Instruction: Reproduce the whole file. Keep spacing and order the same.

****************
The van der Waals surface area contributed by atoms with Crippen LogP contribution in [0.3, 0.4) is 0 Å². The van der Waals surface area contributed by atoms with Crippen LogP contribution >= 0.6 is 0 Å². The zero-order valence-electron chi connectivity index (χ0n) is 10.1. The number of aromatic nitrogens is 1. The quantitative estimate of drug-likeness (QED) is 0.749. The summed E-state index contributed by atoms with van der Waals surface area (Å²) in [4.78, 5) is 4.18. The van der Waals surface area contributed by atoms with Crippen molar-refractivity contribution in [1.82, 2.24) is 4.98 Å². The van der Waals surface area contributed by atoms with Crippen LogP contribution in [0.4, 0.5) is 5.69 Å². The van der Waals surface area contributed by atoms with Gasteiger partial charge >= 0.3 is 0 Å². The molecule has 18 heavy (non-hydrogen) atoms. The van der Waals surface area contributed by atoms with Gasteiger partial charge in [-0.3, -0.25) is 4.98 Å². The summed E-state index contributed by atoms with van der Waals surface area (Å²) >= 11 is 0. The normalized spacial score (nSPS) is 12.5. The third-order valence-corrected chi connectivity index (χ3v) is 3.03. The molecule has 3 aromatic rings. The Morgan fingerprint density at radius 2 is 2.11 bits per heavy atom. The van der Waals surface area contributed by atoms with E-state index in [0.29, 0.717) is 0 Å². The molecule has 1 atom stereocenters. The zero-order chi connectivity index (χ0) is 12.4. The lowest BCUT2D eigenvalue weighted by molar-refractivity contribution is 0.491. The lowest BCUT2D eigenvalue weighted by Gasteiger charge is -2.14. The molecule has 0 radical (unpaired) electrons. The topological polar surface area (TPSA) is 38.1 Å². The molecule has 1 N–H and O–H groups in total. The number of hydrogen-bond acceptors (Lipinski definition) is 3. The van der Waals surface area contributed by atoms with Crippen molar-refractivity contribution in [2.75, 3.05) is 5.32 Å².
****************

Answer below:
The van der Waals surface area contributed by atoms with Crippen LogP contribution in [0.3, 0.4) is 0 Å². The van der Waals surface area contributed by atoms with Crippen LogP contribution >= 0.6 is 0 Å². The zero-order valence-electron chi connectivity index (χ0n) is 10.1. The number of aromatic nitrogens is 1. The quantitative estimate of drug-likeness (QED) is 0.749. The summed E-state index contributed by atoms with van der Waals surface area (Å²) in [4.78, 5) is 4.18. The van der Waals surface area contributed by atoms with Crippen molar-refractivity contribution in [1.82, 2.24) is 4.98 Å². The van der Waals surface area contributed by atoms with Crippen LogP contribution in [0.4, 0.5) is 5.69 Å². The van der Waals surface area contributed by atoms with Gasteiger partial charge >= 0.3 is 0 Å². The molecule has 18 heavy (non-hydrogen) atoms. The van der Waals surface area contributed by atoms with Gasteiger partial charge in [-0.3, -0.25) is 4.98 Å². The summed E-state index contributed by atoms with van der Waals surface area (Å²) >= 11 is 0. The normalized spacial score (nSPS) is 12.5. The third-order valence-corrected chi connectivity index (χ3v) is 3.03. The molecule has 3 aromatic rings. The Morgan fingerprint density at radius 2 is 2.11 bits per heavy atom. The van der Waals surface area contributed by atoms with E-state index in [0.29, 0.717) is 0 Å². The molecule has 1 atom stereocenters. The zero-order chi connectivity index (χ0) is 12.4. The lowest BCUT2D eigenvalue weighted by molar-refractivity contribution is 0.491. The lowest BCUT2D eigenvalue weighted by Gasteiger charge is -2.14. The molecule has 0 radical (unpaired) electrons. The topological polar surface area (TPSA) is 38.1 Å². The molecule has 1 N–H and O–H groups in total. The number of hydrogen-bond acceptors (Lipinski definition) is 3. The van der Waals surface area contributed by atoms with Crippen molar-refractivity contribution in [2.75, 3.05) is 5.32 Å².